SIDNEY — The Sidney-Shelby County Health Department has announced that free kits to test for radon are available.
January has been designated National Radon Action Month.
Radon is a naturally occurring, radioactive gas found in nearly all soils. Radon cannot be seen, smelled or tasted. It leaks into homes through cracks in the foundation, openings around sump pumps and drains, construction joints and cracks in walls. It has been known to cause lung cancer.
“Cigarette smoking is the most common cause of lung cancer. Radon represents a far smaller risk for this disease, but it is the second leading cause of lung cancer in the United States. Scientists estimate that 15,000 to 22,000 lung cancer deaths in the United States each year are related to radon,” according to the National Cancer Institute website.
“Exposure to the combination of radon gas and cigarette smoke creates a greater risk of lung cancer than exposure to either factor alone. The majority of radon-related cancer deaths occur among smokers. However, it is estimated that more than 10 percent of radon-related cancer deaths occur among nonsmokers,” the website says.
Free radon test kits are available at uchd.net/radon. Once an online order form is sent, it takes two to three weeks to receive the kit. The test takes about three days and then it takes another two or three weeks to obtain the results.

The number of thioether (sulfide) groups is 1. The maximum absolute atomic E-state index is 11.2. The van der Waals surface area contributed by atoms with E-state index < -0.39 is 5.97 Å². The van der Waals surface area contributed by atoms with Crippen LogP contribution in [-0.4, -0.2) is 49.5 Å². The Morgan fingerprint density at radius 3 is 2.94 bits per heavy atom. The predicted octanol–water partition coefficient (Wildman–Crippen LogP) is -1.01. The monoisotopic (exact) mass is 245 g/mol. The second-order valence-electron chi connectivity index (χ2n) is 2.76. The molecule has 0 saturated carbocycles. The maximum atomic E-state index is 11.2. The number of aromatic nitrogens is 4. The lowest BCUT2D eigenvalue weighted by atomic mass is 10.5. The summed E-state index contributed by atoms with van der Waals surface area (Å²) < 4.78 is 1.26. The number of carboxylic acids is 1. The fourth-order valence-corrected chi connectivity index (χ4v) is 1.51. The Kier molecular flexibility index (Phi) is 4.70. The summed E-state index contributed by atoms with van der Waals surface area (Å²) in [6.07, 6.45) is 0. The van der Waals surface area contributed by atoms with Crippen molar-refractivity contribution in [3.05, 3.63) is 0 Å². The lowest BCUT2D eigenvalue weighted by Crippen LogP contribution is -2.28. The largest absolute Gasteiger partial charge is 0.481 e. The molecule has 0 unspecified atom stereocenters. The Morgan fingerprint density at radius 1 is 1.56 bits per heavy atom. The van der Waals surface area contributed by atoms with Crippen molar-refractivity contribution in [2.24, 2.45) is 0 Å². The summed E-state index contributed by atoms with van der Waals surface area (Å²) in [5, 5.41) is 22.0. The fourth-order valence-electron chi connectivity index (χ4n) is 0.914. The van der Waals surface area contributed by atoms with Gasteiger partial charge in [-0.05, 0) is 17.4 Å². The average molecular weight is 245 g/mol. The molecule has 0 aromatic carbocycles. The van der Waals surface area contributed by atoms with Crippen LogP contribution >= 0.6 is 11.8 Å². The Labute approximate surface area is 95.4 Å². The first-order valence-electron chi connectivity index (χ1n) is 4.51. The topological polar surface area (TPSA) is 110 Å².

If the radon level in a home is four picocuries per liter or higher (4 pCi/L), steps should be taken to reduce the radon levels.
According to “A Citizen’s Guide to Radon,” published by the U.S. Environmental Protection Agency and available at www.epa.gov/radon, “There are several proven methods to reduce radon in your home, but the one primarily used is a vent pipe system and fan, which pulls radon from beneath the house and vents it to the outside. This system, known as a soil suction radon reduction system, does not require major changes to your home.
“Lowering high radon levels requires technical knowledge and special skills. You should use a contractor who is trained to fix radon problems. A qualified contractor can study the radon problem in your home and help you pick the right treatment method. Check with your state radon office for names of qualified or state certified radon contractors in your area.”
For information, call the health department at 498-7249.
Reach the writer at 937-538-4824.